Despite progress in immunobiology, pre-eclampsia (PE) remains one of the most common reasons for women to die during pregnancy. The widespread pathophysiological mechanisms are endothelial dysfunction, oxidative stress and inflammation. The aim of this study was to assess the alteration in the levels of leptin, interleukin (IL)-10 and inflammatory cytokines [tumour necrosis factor (TNF)-α, IL-6 & IL-8] in pre-eclamptic (severe and mild), healthy pregnant and non-pregnant women and correlate these parameters with disease severity.
Method of study
The levels of leptin, IL-10 and inflammatory cytokines were measured by high sensitivity enzyme-linked immunoabsorbant assay. The study subjects were 54 pre-eclamptic women (ten severe and 45 milder), compared by age matched 50 healthy pregnant and 27 non-pregnant women. Kruskal–Wallis non-parametric analyses of variance followed by Mann–Whitney U-test were used for statistical analysis.
The levels of leptin, TNF-α, IL-6 & IL-8 in pre-eclamptic subjects were increased significantly when compared with the healthy control pregnant and non-pregnant (P < 0.000). The concentration of IL-10 has shown different pattern as its level decreased significantly (0.001) in pre-eclamptic women (overall) in comparison with control subjects (pregnant & non-pregnant). A combination of 80% or higher sensitivity and specificity was seen in the parameters analysed, except IL-8 and IL-10.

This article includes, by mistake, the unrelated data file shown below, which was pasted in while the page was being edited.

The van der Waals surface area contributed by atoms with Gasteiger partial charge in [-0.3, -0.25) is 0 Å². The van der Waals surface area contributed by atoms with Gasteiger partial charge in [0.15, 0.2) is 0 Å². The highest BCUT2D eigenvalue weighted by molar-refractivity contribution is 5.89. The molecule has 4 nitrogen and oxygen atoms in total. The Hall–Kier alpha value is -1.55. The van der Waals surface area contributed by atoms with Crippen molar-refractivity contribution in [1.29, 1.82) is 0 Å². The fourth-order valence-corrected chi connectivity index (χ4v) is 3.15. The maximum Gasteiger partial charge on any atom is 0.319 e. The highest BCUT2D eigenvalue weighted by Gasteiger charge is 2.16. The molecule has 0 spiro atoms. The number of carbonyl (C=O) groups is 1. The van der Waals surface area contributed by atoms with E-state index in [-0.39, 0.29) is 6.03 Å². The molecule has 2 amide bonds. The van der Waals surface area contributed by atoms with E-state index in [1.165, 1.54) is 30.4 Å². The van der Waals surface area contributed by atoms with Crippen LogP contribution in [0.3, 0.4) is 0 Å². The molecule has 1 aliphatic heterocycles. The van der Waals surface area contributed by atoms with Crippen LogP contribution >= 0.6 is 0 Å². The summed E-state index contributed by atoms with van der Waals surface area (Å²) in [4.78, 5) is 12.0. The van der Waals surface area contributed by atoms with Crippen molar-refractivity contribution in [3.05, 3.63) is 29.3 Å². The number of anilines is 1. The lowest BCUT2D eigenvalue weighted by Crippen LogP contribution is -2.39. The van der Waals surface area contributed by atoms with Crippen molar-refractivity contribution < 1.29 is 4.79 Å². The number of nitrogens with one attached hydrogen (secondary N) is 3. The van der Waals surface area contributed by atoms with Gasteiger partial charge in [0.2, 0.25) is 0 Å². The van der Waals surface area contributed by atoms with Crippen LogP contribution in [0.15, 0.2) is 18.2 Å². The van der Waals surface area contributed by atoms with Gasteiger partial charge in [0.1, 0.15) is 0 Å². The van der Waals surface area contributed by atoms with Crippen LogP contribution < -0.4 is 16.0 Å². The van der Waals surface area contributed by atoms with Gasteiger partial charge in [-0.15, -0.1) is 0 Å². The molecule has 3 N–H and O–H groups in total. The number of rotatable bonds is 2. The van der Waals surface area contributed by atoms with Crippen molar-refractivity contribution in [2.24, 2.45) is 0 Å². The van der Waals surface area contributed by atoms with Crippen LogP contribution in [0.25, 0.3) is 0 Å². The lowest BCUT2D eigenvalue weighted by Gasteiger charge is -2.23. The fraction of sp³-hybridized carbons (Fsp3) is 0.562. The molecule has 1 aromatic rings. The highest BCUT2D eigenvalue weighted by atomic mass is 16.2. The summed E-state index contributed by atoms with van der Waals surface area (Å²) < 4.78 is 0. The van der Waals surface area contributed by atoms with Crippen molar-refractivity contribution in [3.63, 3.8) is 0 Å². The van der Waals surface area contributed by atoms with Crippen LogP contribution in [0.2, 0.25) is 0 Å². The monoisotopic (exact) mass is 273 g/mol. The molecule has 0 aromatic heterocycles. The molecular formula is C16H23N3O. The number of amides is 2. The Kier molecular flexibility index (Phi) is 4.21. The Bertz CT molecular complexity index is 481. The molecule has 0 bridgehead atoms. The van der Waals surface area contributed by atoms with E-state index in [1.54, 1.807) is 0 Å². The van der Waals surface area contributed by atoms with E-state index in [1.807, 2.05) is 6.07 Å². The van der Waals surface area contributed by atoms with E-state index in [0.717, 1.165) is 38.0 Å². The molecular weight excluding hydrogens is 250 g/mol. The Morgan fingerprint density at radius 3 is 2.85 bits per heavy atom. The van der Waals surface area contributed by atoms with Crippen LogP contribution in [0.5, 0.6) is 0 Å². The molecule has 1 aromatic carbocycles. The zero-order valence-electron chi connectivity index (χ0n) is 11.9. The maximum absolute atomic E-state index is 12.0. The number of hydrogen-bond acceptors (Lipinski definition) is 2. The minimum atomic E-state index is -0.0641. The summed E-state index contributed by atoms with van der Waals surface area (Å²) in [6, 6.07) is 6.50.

Our findings suggest a relationship among TNF-α, IL-6, IL-8, IL-10 and leptin and indicate that altered levels of above markers in PE might be used as markers of pro-inflammation/anti-inflammation and endothelial dysfunction in pre-eclamptic pregnancies. These results also advocate the abnormal leptin and cytokine responses in mother, which might be involved in the pathogenesis of PE.